# Solved – Derivative of a linear model

Question
Is there such concept in econometrics/statistics as a derivative of parameter \$hat{b_{p}}\$ in a linear model with respect to some observation \$X_{ij}\$?
By derivative I mean \$frac{partial hat{b_{p}}}{partial X_{ij}}\$ – how would change parameter \$hat{b_{p}}\$ if we changed \$X_{ij}\$?

Motivation
I was thinking about a situation when we have some uncertainty in data (e.g. results from a survey) and we have enough money to obtain precise results only in a single observation, which observation should we choose?
My intuition is saying that we should choose the observation that might change parameters the most, which is equivalent to the highest value of the derivative. If there are any other concepts feel free to write about them.

Contents

@onestop points in the right direction. Belsley, Kuh, and Welsch describe this approach on pp. 24-26 of their book. To differentiate with respect to an observation (and not just one of its attributes), they introduce a weight, perform weighted least squares, and differentiate with respect to the weight.

Specifically, let \$mathbb{X} = X_{ij}\$ be the design matrix, let \$mathbf{x}_i\$ be the \$i\$th observation, let \$e_i\$ be its residual, let \$w_i\$ be the weight, and define \$h_i\$ (the \$i\$th diagonal entry in the hat matrix) to be \$mathbf{x}_i (mathbb{X}^T mathbb{X})^{-1} mathbf{x}_i^T\$. They compute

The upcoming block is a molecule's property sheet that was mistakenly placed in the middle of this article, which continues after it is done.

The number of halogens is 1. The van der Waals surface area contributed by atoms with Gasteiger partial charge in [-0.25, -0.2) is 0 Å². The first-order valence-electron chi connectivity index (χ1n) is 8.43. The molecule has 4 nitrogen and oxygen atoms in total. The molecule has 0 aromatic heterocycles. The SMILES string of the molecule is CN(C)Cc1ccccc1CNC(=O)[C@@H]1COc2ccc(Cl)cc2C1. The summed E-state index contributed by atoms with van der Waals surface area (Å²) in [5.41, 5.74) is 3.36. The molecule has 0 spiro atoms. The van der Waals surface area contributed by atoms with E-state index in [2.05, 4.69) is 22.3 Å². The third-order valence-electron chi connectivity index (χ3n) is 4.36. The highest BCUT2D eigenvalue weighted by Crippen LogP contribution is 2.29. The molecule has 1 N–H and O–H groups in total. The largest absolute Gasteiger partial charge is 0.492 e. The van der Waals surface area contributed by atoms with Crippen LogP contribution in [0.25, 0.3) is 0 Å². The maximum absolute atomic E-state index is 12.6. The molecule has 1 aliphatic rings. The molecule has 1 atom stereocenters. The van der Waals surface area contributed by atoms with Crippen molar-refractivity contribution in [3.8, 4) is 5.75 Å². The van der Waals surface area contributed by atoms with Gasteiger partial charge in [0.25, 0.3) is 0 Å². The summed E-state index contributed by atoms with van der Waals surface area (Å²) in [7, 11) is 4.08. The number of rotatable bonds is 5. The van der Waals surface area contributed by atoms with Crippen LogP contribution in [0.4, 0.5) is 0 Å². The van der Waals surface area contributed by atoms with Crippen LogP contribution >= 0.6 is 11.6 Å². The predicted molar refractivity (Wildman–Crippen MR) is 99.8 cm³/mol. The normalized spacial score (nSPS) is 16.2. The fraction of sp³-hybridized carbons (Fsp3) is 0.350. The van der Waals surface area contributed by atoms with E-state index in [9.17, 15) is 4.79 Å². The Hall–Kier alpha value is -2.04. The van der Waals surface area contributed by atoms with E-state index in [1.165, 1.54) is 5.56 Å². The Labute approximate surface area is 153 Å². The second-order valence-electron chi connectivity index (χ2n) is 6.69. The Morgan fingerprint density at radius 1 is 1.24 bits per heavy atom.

\$\$frac{partial b(w_i)}{partial w_i} = frac{(mathbb{X}^Tmathbb{X})^{-1} mathbf{x}_i^T e_i}{left[1 – (1 – w_i)h_iright]^2},\$\$

whence

\$\$frac{partial b(w_i)}{partial w_i}Bigg|_{w_i=1} = (mathbb{X}^Tmathbb{X})^{-1} mathbf{x}_i^T e_i.\$\$

This is interpreted as a way to "identify influential observations, … provid[ing] a means for examining the sensitivity of the regression coefficients to a slight change in the weight given to the ith observation. Large values of this derivative indicate observations that have large influence on the calculated coefficients." They suggest it can be used as an alternative to the DFBETA diagnostic. (DFBETA measures the change in \$b\$ when observation \$i\$ is completely deleted.) The relationship between the influence and DFBETA is that DFBETA equals the influence divided by \$1 – h_i\$ [equation 2.1 p. 13].

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